Could Chip Kelly bring nation's best run game to Ohio State? 5 thoughts on Buckeyes new OC

Last Update :
Could Chip Kelly bring nation's best run game to Ohio State? 5 thoughts on Buckeyes new OC

On Friday afternoon, Ryan Day named his mentor, Chip Kelly, Ohio State’s newest offensive coordinator.

It was a major move in an offseason full of newsworthy coaching changes. Ohio State has had its hand in a lot of them: Kelly is the Buckeyes’ second offensive coordinator in a month. Bill O’Brien was in the role for three weeks before taking the head-coaching job at Boston College.

Day didn’t wait long to find his replacement and hit a home run with the hire of Kelly.

Here are a few more thoughts on what Kelly means to Ohio State:

Ohio State’s run game could be one of the nation’s best.

The main reason why I think the hiring of Kelly is a big deal for Ohio State, and in some ways fits more than O’Brien, is because Kelly isn’t afraid to run the ball.

While O’Brien is more of a 50/50 play caller, Kelly is known for his commitment to the run game and has had success with it. In Kelly’s final three years at Oregon, the Ducks finished top-five in the country in rushing offense. At UCLA, the Bruins finished top-20 in his final four years and never averaged less than 37 carries per game. Play calls leaned towards the run heavily. In 2020 and 2021, more than 60 percent of plays called were runs; UCLA never averaged less than 52 percent of run plays.

By comparison, Ohio State hasn’t averaged more than 35 carries per game in the last three seasons. The Buckeyes ran the ball 51 percent of the time in 2023.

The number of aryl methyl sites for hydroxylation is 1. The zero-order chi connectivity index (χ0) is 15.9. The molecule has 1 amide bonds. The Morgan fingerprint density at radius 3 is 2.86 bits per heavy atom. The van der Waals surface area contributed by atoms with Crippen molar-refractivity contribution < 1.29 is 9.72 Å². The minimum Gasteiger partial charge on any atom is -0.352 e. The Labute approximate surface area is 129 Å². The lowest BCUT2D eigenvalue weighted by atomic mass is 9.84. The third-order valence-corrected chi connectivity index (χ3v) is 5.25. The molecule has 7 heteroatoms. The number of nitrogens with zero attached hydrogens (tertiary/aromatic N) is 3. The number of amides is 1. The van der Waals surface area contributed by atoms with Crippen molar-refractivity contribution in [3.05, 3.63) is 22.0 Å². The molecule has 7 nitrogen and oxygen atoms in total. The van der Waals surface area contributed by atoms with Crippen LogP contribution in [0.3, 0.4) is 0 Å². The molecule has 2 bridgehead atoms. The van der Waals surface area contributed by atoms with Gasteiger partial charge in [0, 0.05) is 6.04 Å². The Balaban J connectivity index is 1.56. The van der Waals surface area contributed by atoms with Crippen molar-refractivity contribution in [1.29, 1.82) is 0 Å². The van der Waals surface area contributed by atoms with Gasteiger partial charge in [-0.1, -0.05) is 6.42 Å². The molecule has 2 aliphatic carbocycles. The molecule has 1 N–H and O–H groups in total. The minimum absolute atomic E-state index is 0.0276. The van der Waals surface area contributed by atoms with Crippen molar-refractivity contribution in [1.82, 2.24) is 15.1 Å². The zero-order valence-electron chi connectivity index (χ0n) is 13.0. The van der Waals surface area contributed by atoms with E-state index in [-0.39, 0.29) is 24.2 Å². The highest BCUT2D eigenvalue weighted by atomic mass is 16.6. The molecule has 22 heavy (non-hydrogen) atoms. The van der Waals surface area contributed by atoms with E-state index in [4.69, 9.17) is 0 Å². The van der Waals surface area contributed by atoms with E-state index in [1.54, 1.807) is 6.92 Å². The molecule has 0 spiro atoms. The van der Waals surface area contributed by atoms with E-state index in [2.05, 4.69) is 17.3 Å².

TreVeyon Henderson is back and Ole Miss transfer Quinshon Judkins is on the roster to share carries with him. Together, in a Kelly-led scheme, they should make the Buckeyes increasingly hard to stop and get a heavy workload.

You saw just how good Kelly’s scheme was in 2022 with UCLA. The Bruins finished the season sixth nationally in rushing, averaging 237 yards per game and a nation-leading six yards per carry. Zach Charbonnet was the team’s leading rusher, and Dorian Thompson-Robinson was the team’s dual-threat quarterback.

With those two leading the way, UCLA led the nation with 3.19 yards before contact and finished 19th in yards after contact with 3.34, according to TruMedia.

The Bruins were also explosive in the run game, finishing sixth nationally with 14.2 percent of their runs going for 12 yards or more.

For as good as UCLA’s run game was, the offensive line wasn’t a finalist for the Joe Moore Award in 2022. The offensive line was good, but there’s no reason to think Ohio State can’t duplicate that success, especially with Henderson and Judkins.

Henderson, when healthy, was one of the most explosive running backs in the country last season. Judkins averaged five yards per carry the last two seasons and combined for 31 touchdowns.

Kelly loved using Thompson-Robinson’s legs too. He was one of the top dual-threat quarterbacks in the country that season, throwing for 3,169 yards, 27 touchdowns and 10 interceptions while adding 645 yards and 12 touchdowns on the ground.

He had 57 designed quarterback runs that season for 271 yards and scrambled 46 times for 483 yards. I could see him using transfer quarterback Will Howard in the same way.

Howard, who comes to Ohio State with 921 career rushing yards, is already a good runner and shines in the read option game. That’s another weapon for Kelly to utilize.